Wlliam Gilmore Simms
The Simms Review (Vol 1: No 1) >> Simms on Melville in the Southern Quarterly Review >> Page 32

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Reviews/Essays | 1849-10 - 1852-10
Transcription Mardi : and a Voyage Thither. By HERMAN MELVILLE. In two
volumes. New-York : Harper & Brothers. 1349.

MR. MELVILLE is well and favorably known as the writer of two very
pleasant books of South Sea experience, in which the critic persuaded
himself that he found as many proofs of the romancer, as of the histo-
rian. Mr. Melville alludes to this doubt and difficulty, and somewhat
needlessly warns us that, in the present work, we are to expect nothing
but fiction. His fiction takes the form of allegory rather than action or
adventure. His book, in fact, is a fanciful voyage about the world in
search of happiness. In this voyage the writer gives a satirical picture
of most of the deeds and doings of the more prominent nations, under
names which preserve the sound of the real word to the ear, while
slightly dieguiaing it to the eye. In this progress, which is a somewhat
monotonous one, the author gives us many glowing rhapsodies, much epi-
grammatic thought, and many sweet and attractive fancies ; but he spoils
every thing to the Southern reader when he paints a loathsome picture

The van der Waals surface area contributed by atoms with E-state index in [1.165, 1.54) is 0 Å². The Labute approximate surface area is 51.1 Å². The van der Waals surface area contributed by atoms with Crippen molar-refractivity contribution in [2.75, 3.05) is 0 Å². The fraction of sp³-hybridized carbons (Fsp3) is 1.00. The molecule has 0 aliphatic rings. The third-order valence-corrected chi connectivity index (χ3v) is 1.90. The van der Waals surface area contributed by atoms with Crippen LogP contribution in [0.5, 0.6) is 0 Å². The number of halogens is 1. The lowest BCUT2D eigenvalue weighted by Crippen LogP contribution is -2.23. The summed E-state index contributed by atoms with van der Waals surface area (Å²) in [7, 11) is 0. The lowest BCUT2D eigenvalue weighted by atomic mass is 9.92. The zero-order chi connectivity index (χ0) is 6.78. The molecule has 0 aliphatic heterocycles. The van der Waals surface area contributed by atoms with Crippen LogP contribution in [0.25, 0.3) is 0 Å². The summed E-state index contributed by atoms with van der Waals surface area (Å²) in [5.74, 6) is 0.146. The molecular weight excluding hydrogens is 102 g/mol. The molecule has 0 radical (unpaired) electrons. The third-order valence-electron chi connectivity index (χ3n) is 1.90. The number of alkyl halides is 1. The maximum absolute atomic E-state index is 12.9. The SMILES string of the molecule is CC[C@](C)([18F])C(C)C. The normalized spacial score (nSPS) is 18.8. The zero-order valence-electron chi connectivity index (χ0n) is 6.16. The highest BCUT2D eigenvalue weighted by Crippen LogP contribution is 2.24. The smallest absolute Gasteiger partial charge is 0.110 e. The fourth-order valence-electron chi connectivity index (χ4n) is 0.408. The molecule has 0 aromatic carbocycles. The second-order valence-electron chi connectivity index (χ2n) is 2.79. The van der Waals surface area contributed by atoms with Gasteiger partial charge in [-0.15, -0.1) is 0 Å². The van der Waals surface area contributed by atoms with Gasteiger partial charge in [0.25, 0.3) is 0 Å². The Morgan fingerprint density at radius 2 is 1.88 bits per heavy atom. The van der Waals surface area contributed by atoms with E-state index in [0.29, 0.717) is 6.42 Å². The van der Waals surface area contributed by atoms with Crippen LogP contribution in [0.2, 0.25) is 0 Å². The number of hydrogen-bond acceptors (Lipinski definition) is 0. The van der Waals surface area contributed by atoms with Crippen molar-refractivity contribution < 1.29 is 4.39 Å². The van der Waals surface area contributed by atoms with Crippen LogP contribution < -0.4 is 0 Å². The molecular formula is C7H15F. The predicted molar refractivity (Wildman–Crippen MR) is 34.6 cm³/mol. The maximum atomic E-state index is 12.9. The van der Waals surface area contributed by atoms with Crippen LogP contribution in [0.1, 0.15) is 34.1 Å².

of Mr. Calhoun, in the character of a slave driver, drawing mixed blood
and tears from the victim at every stroke of the whip. We make no
farther comments.
SQR, 16 (Oct. 1849), 260-261.


Redburn : His first voyage. Being the Sailor-boy Confessions
and Reminiscences of the Son of a Gentleman, in the Merchant-ser-
vice. By HERMAN MELVILLE. Author of "Tyree," etc. New
York : Harper & Bros. 1849.
A VOLUME in direct contrast with " Mardi," being rather cold and
rosaiel while that was wild, warm and richly fanciful. " Redburn,"
wever, is much more than " Mardi," within the range of the popu-
lar sympathies. It is a book fashioned somewhat after the school of
Defoe and Marryatt, partaking of the simplicity and employing the
numerous details which constituted the striking features of these
writers. But " Refllmrn," as n character, is not symmetrically drawn.
IIe forgets his part at times ; and the wild, very knowing and bold
boy asliore, beeoimws a sneak, and a numbseull aboard ship. The
portraiture is thus far faulty. There is another defect in the book.
All that foreign grafting, which shows us the scion of nobility at a
gaming house in London, and subsequently, as a sailor-boy, in sundry
fantastic scenes, is by no means proper to such a story. But the
truth is, the author has an imagination which naturally becomes res-
tive in the monotonous details of such a career as that of "• Redburn ;"
and, in breaking away from bonds self-imposed, does not suffer him
to see how much hurt is done to his previous labors. The transition
was quite too rapid from " Mardi" to "Redburn," wild, improbable
and fantastic as was that allegorical production, it is more in proof of
real powers in reserve, than either of the books of this author.

SQR, 17 (Apr. 1850), 259-260.


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